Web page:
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  114. SPC – you wanted to know if 40% was Green Party policy and I answered that I didn’t think it was.

    You went on to say,

    So if they advocate a 40% emission reduction target, including agriculture, I would be right?

    Safe to say that they don’t and you aren’t, yes?

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  115. After all my talk about land/population distribution I believe a 40% emmission reduction target is a great start and somewhere we must go in the interim to get people started. I see that as turning the process in a way that slows our excesses and allows room to look after survival essentials.

    I also believe that it is not enough alone as people need education and support to change directions.
    Public transport/car sharing – especially in rural areas
    Organic gardens must be a better imperfect start than mowing lawns with motormowers. Maybe we need lots of tree growing and vege gardening contests to get people tuned in.
    As the emmission reductions bite in we will notice discretionary spending will reduce so peoples habit of high tech toys will change. People will have idle hands so older trades and crafts become a huge social/economic/entertainment process.
    This governmenmt is already trying to scrap night classes at schools.
    Of course some pressure to keep the commons to the fore.
    I think this illustrates a survival of the fittest approach of the present NAT/ACT government is still dreaming and will cause social breakdown. Who needs private enterprise taking over more of the functions that need to be more community involved.
    Eg. the older skills we need to replace the plastic fix world are held generally by older people so they need to be involved in education: and if dryer times are coming – water.
    Privitisation only helps the investor groups trying to salvage their funds that they have invested in the modern world of throwaway.
    My generation that grew up through the extravegant golden years need to cut their losses and share their skills other ways.

    My comments might seem extreme but so are the warnings from the scientists who say we have about 5 years to turn things around. Funny thing that their predictions to date have been conservative as the market politicians tried to save their unsustainability.

    The great thing is the polling shows most people think not enough is being done. Watch out the NATS/ACT government

    Farmers are harder to convince as they see they have a trump card in the food production, but take out fuel and those in the cities will be looking for resources to survive. How far away is that scenario? I think the Greens are the only answer but they are too nice and quite rightly focussing on the positives.

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  116. I prefer Oldlux`s approach to farming compared with the rigid purity of Greenfly.

    I mean what can be wrong in gathering sea weed from the beach,or compost waste from some other industry to help soil fertility.

    As ALL of NZ is low in Selenium we would have a lot of sick animals if most farmers were not adding this very important trace element to their soils every year.You can include the colbolt deficiency in the ash soils of the volcanic plateau and the fact that most NZ soils are low in P.Most farmers do soil and herbage tests to monitor trace elements and major elements for optimum animal health and soil health.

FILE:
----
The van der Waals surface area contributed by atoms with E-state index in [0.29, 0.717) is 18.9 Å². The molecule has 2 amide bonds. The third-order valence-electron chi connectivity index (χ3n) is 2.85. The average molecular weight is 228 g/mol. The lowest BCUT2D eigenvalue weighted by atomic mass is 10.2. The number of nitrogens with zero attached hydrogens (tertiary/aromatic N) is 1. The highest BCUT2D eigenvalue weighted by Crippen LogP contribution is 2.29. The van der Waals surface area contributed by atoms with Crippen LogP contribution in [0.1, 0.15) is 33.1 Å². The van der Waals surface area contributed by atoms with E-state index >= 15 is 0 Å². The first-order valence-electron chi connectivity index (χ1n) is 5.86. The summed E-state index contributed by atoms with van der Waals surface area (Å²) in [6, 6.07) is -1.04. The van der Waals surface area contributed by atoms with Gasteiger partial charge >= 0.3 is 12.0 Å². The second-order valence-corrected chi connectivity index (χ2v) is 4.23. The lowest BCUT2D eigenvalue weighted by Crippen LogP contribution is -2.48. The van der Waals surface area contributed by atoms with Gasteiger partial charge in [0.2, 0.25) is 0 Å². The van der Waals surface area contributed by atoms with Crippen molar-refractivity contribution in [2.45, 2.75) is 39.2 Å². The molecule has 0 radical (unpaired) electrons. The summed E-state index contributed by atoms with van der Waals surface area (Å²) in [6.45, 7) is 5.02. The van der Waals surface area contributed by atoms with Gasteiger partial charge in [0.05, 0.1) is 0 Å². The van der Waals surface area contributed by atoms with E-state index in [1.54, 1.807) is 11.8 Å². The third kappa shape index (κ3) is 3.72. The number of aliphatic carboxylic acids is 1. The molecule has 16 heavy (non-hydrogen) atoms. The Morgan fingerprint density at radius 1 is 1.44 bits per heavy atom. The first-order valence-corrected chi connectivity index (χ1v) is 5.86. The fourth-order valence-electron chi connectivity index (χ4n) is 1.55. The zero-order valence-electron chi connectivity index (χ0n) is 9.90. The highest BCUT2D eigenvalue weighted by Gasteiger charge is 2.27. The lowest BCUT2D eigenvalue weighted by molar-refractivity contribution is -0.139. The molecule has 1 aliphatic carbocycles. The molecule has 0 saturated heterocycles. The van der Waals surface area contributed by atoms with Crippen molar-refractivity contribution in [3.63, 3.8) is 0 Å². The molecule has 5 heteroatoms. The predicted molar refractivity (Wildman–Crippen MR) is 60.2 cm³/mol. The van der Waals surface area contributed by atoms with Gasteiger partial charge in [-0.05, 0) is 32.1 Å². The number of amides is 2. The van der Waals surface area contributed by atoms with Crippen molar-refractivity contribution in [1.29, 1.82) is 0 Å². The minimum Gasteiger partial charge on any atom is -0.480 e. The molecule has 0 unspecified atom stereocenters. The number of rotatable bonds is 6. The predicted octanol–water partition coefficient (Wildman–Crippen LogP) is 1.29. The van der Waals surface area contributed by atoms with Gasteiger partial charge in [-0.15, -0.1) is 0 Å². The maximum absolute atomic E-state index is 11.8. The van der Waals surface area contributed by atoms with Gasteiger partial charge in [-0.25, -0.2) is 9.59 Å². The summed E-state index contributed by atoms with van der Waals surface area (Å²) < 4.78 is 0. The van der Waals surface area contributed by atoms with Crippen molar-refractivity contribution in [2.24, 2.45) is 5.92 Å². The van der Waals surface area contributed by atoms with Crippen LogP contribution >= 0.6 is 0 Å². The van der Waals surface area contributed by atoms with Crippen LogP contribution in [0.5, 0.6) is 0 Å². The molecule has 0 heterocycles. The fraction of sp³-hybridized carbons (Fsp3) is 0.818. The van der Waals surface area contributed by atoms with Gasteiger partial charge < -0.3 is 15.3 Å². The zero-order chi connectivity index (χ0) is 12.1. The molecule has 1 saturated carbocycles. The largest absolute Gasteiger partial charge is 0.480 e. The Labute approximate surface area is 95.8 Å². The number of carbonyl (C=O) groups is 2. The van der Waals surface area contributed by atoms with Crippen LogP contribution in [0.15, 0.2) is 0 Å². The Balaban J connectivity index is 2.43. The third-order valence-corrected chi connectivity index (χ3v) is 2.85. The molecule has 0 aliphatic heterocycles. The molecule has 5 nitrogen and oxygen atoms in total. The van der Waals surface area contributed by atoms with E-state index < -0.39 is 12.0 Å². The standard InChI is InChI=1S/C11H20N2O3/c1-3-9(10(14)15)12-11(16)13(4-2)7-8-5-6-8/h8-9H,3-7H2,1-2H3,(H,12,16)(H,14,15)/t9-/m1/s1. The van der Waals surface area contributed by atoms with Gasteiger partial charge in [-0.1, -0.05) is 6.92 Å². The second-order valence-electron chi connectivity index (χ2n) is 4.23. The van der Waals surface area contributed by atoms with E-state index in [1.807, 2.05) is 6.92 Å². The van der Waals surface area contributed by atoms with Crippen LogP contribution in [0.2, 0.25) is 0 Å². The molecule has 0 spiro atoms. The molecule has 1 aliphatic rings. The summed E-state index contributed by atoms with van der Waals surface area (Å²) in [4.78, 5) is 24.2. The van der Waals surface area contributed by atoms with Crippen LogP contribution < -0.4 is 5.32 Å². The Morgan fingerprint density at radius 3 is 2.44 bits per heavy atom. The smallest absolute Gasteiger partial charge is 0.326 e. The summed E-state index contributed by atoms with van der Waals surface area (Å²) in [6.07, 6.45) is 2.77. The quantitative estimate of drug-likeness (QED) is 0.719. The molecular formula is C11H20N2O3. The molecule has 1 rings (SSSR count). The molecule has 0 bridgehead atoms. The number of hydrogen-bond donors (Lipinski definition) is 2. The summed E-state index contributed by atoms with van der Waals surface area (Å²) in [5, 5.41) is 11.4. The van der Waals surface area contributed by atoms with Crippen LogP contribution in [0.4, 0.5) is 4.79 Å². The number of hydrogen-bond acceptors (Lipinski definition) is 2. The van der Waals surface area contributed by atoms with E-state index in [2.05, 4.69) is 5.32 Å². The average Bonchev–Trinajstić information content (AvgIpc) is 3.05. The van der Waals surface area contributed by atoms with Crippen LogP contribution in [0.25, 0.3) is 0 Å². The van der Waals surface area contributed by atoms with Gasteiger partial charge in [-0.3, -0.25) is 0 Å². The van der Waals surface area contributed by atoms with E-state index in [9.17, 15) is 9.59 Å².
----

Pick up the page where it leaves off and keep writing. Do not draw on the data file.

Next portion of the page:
But to do this a lot of these ”missing parts” must be brought in from either locally or across borders to farm economically.

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  117. towaka

    I too like oldlux’s approach, though I’m puzzled that you accept his call for a 40% target. Good for you!
    My ‘rigid purity’ is also a target. I’m just trying to show where we should be aiming, if we are to be genuinely resiliant in our land use. I do support the movement of some elements, such as selenium, but would call for a closer look to be had at how to source them and how to apply them for maximum benefit. I also support the importation of seeds, if only as a one-off, so that land managers can get their system started. After all, we are starting from a degraded state.

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  118. Sounds like you should move to Australia john-ston.

    Oh that’s right, climate change will mean that’s a barren waterless wasteland. Oops.

    Actually, the latter isn’t the reason – it comes down to two things; the place is populated by snakes and Australians.

    Apart from a barren Oz, the above scenario also includes a barren swathe across Africa, South America and Asia, as well as most of the current coasts and islands of the world under water. We’re talking billions dead and displaced. I wonder how many will decide to get on boats and come to empty and relatively pleasant Aotearoa?

    Valis, I think you have watched The Day After Tomorrow one too many times (yes, I know it is about an Ice Age, but same idea essentially). While there will be some impact from global warming, I highly doubt that it would result in the deaths of billions – no event in world history has resulted in the deaths of over two hundred million people, and while there will inevitably be such an event, global warming wouldn’t be it; it would be a war, an epidemic or a megalomanic dictator.

    In terms of people travelling to New Zealand, why not! It would solve the brain drain overnight.

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  119. While there will be some impact from global warming, I highly doubt that it would result in the deaths of billions – no event in world history has resulted in the deaths of over two hundred million people, and while there will inevitably be such an event, global warming wouldn’t be it; it would be a war, an epidemic or a megalomanic dictator.

    Of course, all these factors are sure to contribute. Global warming and the increased famine that results, will make each more likely. They shouldn’t looked at in isolation.